The Employee Retirement Income Security Act, or ERISA, is a federal law that sets minimum standards for retirement and health plans in private industry to provide protection to individuals. As a business owner, it is important to ensure that your company is ERISA compliant, and understands the steps that need to be taken to maintain this compliance. Here, the specialized insurance experts at Unity Insurance discuss the process of becoming ERISA compliant, as well as proactive steps to alleviate stress and confusion in years to come.
How Does ERISA Protect Employees?
The primary role of ERISA is to protect the retirement investments of employees and ensure proper health benefits are being offered. In addition to retirement planning, benefits under ERISA also include medical, dental and vision plans, health reimbursement, disability insurance, housing assistance, welfare benefits, and unemployment benefits. Since around 54% of workers earn retirement benefits on the job, and 59% earn health benefits, making sure you are compliant as a business is vital in protecting your company and financial standing. Not only does ERISA compliance ensure your safety as a company, prioritizing compliance and growth also shows care for your employees. Prior to the enactment of ERISA, certain employers would frame health and retirement benefits as an asset to their company, not a requirement for it.
What Are the Rules Regarding ERISA?
When it comes to properly caring for your employees, ERISA compliance can be one of the most difficult areas to maneuver. There are a variety of rules and regulations that must be followed throughout each year, and business owners and managers must continuously monitor any changes that may occur. Some standards for ERISA compliance include providing materials and facts to employees about their health and retirement plans, document filing and record-keeping of any information related to ERISA, depositing contributions to employee plans in a timely manner and establishing processes for appeals and grievances. ERISA also requires that a fiduciary be named to oversee plans and funding needs.
Moreover, it is also important to note the difference between qualified and non-qualified plans when it comes to ERISA. Qualified plans come from a 401(k), and employers prefer this plan because they are able to get tax breaks from the contributions they make to their employees. Qualified plans must be heavily detailed in employee documents that discuss benefits and coverage. On the contrary, non-qualified plans are primarily used for high-income employees who are looking to save more for retirement in a shorter time period. These plans do not have as many rules and regulations and do not have a maximum contribution amount.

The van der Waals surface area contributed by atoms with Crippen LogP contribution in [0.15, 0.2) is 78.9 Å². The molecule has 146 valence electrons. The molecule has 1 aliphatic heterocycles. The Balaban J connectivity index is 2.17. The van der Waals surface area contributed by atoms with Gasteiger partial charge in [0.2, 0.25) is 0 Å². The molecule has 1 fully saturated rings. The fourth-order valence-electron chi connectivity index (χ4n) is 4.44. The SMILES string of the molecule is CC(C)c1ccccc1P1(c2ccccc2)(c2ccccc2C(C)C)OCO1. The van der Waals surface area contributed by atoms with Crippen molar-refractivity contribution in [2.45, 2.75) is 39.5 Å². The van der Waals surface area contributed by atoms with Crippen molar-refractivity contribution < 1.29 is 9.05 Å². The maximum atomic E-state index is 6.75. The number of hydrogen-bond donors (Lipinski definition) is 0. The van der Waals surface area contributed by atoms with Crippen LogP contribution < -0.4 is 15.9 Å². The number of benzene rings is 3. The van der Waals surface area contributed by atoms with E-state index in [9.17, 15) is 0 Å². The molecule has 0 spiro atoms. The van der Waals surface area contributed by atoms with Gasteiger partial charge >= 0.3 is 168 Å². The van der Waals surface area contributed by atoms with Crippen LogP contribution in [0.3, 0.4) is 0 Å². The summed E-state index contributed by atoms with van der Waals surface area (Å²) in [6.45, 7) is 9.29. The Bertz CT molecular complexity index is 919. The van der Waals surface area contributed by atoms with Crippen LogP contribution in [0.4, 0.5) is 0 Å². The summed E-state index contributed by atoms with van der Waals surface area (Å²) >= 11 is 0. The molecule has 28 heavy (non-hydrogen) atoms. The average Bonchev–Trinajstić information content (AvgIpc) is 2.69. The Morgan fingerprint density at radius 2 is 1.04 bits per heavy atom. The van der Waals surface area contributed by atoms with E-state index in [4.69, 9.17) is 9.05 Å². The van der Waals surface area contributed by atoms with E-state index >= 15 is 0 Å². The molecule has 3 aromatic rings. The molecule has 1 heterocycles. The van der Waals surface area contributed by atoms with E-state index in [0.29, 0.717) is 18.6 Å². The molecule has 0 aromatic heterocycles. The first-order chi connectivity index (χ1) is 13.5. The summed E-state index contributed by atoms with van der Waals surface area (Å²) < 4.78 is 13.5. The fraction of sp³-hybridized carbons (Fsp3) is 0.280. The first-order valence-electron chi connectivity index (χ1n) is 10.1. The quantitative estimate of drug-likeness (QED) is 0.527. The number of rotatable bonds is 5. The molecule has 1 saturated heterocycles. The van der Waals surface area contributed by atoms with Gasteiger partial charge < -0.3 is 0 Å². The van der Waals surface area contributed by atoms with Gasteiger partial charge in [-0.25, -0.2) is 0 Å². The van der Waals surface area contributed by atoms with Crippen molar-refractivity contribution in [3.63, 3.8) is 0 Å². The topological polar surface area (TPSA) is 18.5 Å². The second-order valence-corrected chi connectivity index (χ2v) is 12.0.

What Can Happen If Your Business Is Not ERISA Compliant?
Because of the complexity of ERISA, it can be easy to fall into violations that can ultimately cause severe financial damage. Common violations of ERISA include failing to operate the designated employee benefit plan, using plan assets to benefit only certain individuals in the company or taking action against employees such as being fired, fined or discriminated against when trying to enact these plans. Furthermore, falsifying records or backdating information regarding an employee’s plan can cost an exorbitant amount of money and time, and possibly result in criminal charges.
How Unity Insurance Can Ensure Your Business Is ERISA Compliant
Insurance and benefits can be complex, and as a business owner, it is easy to overlook items that may cause serious consequences. That is why the qualified employee benefits insurance agents at Unity Insurance work diligently to ensure that your business is properly taken care of, and that your employees are given adequate benefits on the job. To learn more about how the qualified insurance professionals at Unity Insurance can help you navigate these complex regulations, contact our office today.